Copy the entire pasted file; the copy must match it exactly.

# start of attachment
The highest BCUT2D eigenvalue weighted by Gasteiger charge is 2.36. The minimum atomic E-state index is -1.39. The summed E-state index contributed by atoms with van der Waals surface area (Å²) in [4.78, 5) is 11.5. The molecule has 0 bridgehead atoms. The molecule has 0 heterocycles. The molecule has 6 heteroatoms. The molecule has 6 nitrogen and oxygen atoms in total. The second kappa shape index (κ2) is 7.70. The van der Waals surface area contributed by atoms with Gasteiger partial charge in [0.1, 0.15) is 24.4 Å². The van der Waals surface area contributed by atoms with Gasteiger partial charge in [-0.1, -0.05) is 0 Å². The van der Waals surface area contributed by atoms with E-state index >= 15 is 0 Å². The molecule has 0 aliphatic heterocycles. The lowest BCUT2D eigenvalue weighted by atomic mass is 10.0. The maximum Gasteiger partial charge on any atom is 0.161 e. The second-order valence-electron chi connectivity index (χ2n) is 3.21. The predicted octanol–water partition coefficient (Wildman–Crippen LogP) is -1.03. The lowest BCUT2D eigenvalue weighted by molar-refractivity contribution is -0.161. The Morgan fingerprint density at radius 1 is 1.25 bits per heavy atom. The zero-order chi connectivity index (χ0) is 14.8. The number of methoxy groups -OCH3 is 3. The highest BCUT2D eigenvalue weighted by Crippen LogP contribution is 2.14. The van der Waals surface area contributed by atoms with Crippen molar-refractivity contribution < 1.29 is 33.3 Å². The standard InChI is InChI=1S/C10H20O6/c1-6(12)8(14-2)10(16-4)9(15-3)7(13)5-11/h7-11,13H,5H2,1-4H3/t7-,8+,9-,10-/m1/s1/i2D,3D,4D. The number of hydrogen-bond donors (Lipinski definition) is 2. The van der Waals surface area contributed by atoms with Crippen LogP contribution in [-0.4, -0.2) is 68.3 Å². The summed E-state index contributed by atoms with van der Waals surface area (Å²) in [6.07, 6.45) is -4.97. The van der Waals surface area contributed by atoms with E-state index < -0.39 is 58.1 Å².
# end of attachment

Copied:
The highest BCUT2D eigenvalue weighted by Gasteiger charge is 2.36. The minimum atomic E-state index is -1.39. The summed E-state index contributed by atoms with van der Waals surface area (Å²) in [4.78, 5) is 11.5. The molecule has 0 bridgehead atoms. The molecule has 0 heterocycles. The molecule has 6 heteroatoms. The molecule has 6 nitrogen and oxygen atoms in total. The second kappa shape index (κ2) is 7.70. The van der Waals surface area contributed by atoms with Gasteiger partial charge in [0.1, 0.15) is 24.4 Å². The van der Waals surface area contributed by atoms with Gasteiger partial charge in [-0.1, -0.05) is 0 Å². The van der Waals surface area contributed by atoms with E-state index >= 15 is 0 Å². The molecule has 0 aliphatic heterocycles. The lowest BCUT2D eigenvalue weighted by atomic mass is 10.0. The maximum Gasteiger partial charge on any atom is 0.161 e. The second-order valence-electron chi connectivity index (χ2n) is 3.21. The predicted octanol–water partition coefficient (Wildman–Crippen LogP) is -1.03. The lowest BCUT2D eigenvalue weighted by molar-refractivity contribution is -0.161. The Morgan fingerprint density at radius 1 is 1.25 bits per heavy atom. The zero-order chi connectivity index (χ0) is 14.8. The number of methoxy groups -OCH3 is 3. The highest BCUT2D eigenvalue weighted by Crippen LogP contribution is 2.14. The van der Waals surface area contributed by atoms with Crippen molar-refractivity contribution < 1.29 is 33.3 Å². The standard InChI is InChI=1S/C10H20O6/c1-6(12)8(14-2)10(16-4)9(15-3)7(13)5-11/h7-11,13H,5H2,1-4H3/t7-,8+,9-,10-/m1/s1/i2D,3D,4D. The number of hydrogen-bond donors (Lipinski definition) is 2. The van der Waals surface area contributed by atoms with Crippen LogP contribution in [-0.4, -0.2) is 68.3 Å². The summed E-state index contributed by atoms with van der Waals surface area (Å²) in [6.07, 6.45) is -4.97. The van der Waals surface area contributed by atoms with E-state index < -0.39 is 58.1 Å².